If you’re reading this blog from the United States, and you like tea – then you should consider yourself rather lucky. Richard Guzauskas, the chairman of the Specialty Tea Institute correctly points out a major disparity in the availability of specialty teas between nations that do not produce tea and those that do. He says:
It was interesting to note however, that my Chinese and Sri Lankan friends, both accomplished professionals and tea tasters, both experts on the teas from their own regions, were not familiar with the teas of each others nations.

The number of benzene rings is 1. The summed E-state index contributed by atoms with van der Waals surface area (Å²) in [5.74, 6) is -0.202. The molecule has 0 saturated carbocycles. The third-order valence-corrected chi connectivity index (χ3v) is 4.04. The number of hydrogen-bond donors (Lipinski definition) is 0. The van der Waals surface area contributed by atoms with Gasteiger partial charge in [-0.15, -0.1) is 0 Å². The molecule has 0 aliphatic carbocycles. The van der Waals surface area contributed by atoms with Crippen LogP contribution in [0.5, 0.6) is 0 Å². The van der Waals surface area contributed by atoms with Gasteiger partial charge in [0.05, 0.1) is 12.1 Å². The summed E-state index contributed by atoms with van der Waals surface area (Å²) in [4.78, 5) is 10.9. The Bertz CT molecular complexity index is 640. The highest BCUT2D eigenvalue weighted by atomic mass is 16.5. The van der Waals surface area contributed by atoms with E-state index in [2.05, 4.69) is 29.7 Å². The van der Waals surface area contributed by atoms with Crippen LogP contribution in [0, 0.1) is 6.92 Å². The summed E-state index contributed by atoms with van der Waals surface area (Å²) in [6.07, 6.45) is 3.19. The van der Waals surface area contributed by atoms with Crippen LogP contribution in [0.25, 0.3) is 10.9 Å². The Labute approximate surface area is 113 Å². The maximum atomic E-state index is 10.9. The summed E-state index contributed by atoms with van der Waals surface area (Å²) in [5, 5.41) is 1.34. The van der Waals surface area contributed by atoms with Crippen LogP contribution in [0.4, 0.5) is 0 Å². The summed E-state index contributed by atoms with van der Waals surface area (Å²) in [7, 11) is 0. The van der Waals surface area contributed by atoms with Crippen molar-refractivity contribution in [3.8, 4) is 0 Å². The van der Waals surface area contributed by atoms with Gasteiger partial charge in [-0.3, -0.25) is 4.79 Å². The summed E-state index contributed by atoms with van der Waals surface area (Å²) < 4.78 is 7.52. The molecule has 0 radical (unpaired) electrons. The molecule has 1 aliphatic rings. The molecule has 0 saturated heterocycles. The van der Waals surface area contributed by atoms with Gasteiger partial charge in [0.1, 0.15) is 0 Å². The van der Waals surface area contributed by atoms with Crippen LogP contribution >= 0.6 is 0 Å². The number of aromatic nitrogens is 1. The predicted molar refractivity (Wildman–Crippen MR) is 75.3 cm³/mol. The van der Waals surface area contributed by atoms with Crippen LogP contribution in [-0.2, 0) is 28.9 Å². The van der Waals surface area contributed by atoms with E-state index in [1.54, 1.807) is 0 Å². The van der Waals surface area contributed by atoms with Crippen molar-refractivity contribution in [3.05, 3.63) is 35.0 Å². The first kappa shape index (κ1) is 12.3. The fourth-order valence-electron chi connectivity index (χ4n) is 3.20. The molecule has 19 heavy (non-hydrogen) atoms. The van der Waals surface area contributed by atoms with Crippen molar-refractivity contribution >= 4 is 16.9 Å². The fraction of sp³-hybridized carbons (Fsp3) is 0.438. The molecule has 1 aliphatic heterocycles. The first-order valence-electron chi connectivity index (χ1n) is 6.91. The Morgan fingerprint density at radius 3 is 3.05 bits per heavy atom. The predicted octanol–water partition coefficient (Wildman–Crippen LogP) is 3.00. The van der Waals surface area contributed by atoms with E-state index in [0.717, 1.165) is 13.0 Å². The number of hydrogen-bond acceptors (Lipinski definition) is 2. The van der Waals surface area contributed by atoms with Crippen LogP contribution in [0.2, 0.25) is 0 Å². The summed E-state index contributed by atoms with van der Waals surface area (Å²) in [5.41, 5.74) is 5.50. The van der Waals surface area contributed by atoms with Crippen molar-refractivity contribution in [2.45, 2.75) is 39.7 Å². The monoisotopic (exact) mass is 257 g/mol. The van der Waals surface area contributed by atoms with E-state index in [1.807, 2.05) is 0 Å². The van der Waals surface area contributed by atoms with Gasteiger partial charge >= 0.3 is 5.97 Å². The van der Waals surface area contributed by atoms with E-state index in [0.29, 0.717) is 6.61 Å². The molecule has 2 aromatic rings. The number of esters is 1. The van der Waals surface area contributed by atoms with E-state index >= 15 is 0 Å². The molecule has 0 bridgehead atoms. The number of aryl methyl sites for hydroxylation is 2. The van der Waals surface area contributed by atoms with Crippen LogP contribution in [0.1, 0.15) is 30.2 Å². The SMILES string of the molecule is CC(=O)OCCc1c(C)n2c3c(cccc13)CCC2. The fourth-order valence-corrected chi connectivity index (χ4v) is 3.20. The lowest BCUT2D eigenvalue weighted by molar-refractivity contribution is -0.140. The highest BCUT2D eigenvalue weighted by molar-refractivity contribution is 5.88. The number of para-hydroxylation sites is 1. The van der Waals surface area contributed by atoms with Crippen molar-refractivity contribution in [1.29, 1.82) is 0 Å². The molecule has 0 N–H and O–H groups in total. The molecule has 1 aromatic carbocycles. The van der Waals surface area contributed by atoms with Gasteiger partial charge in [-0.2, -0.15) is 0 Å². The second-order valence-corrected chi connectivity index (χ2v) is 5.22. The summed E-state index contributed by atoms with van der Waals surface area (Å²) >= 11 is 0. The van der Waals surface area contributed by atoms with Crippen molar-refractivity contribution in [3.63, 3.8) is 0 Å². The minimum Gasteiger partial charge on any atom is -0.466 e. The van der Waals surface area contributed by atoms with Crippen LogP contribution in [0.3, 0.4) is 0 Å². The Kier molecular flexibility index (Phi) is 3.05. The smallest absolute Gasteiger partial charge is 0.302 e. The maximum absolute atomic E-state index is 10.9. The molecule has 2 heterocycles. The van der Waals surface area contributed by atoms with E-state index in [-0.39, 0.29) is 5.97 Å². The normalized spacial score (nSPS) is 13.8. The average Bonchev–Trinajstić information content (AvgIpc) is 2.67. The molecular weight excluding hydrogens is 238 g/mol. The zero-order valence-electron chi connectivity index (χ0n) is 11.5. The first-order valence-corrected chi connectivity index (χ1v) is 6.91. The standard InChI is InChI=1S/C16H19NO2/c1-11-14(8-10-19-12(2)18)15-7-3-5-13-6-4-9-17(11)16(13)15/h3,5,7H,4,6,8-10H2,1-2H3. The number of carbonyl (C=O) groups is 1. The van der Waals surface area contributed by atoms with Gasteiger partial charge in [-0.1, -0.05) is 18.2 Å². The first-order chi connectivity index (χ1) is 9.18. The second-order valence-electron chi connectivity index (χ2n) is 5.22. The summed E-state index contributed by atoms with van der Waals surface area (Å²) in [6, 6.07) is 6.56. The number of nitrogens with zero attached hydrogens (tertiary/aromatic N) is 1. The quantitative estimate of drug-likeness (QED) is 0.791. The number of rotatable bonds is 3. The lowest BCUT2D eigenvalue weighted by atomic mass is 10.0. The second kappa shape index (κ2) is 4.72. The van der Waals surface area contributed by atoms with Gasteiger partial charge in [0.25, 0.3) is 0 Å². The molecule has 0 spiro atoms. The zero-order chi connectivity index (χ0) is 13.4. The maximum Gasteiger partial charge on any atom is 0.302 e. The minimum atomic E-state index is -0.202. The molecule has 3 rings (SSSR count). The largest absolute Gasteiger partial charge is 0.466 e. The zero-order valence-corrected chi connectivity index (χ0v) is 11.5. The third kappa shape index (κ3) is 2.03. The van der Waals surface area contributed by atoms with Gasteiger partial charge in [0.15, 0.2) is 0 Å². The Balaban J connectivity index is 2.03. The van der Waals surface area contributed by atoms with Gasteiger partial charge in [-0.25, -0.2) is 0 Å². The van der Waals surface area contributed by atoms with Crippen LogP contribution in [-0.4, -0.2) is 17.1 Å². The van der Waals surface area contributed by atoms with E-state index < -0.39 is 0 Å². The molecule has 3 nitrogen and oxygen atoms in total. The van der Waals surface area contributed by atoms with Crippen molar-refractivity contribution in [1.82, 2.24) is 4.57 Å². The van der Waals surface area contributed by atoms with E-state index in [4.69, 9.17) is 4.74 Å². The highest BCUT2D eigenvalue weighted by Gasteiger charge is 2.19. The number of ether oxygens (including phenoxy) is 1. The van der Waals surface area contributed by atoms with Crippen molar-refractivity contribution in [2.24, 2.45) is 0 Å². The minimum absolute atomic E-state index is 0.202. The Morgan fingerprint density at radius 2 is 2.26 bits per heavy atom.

We really do live in a melting (tea) pot. In Calcutta, one of the major export hubs for Indian tea (and the city where I grew up), it’s quite difficult to find a good Indian tea in a local shop, let alone Chinese or Japanese or Korean) because most of the good stuff is exported.
No real point here – just that we’re pretty lucky to be in a place where good tea is relatively easy to find (if you know where to look). On the flip side, mediocre tea is also rather ubiquitous in America – just browse the shelf of your local supermarket.
Filed under: america, consumption, industry, tea | 5 Comments